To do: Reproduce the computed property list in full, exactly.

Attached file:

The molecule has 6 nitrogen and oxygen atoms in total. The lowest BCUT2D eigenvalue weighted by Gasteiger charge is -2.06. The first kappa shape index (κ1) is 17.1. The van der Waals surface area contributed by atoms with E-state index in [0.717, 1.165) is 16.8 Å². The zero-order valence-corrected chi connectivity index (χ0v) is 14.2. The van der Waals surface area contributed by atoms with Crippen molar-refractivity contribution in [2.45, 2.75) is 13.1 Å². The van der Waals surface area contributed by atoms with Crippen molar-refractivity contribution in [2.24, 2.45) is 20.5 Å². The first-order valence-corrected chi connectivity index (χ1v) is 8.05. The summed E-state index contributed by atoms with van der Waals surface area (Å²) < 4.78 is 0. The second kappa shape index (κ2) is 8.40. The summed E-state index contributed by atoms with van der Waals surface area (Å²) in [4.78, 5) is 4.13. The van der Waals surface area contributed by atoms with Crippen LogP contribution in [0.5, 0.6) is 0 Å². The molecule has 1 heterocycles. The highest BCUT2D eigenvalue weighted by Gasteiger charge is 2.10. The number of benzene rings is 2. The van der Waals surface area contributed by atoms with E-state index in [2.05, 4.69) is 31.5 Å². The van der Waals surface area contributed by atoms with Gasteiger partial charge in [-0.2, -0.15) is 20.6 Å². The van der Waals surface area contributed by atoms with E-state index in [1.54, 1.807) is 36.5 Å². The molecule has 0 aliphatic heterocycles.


The molecule has 6 nitrogen and oxygen atoms in total. The lowest BCUT2D eigenvalue weighted by Gasteiger charge is -2.06. The first kappa shape index (κ1) is 17.1. The van der Waals surface area contributed by atoms with E-state index in [0.717, 1.165) is 16.8 Å². The zero-order valence-corrected chi connectivity index (χ0v) is 14.2. The van der Waals surface area contributed by atoms with Crippen molar-refractivity contribution in [2.45, 2.75) is 13.1 Å². The van der Waals surface area contributed by atoms with Crippen molar-refractivity contribution in [2.24, 2.45) is 20.5 Å². The first-order valence-corrected chi connectivity index (χ1v) is 8.05. The summed E-state index contributed by atoms with van der Waals surface area (Å²) < 4.78 is 0. The second kappa shape index (κ2) is 8.40. The summed E-state index contributed by atoms with van der Waals surface area (Å²) in [4.78, 5) is 4.13. The van der Waals surface area contributed by atoms with Crippen LogP contribution in [0.5, 0.6) is 0 Å². The molecule has 1 heterocycles. The highest BCUT2D eigenvalue weighted by Gasteiger charge is 2.10. The number of benzene rings is 2. The van der Waals surface area contributed by atoms with E-state index in [2.05, 4.69) is 31.5 Å². The van der Waals surface area contributed by atoms with Gasteiger partial charge in [-0.2, -0.15) is 20.6 Å². The van der Waals surface area contributed by atoms with E-state index in [1.54, 1.807) is 36.5 Å². The molecule has 0 aliphatic heterocycles.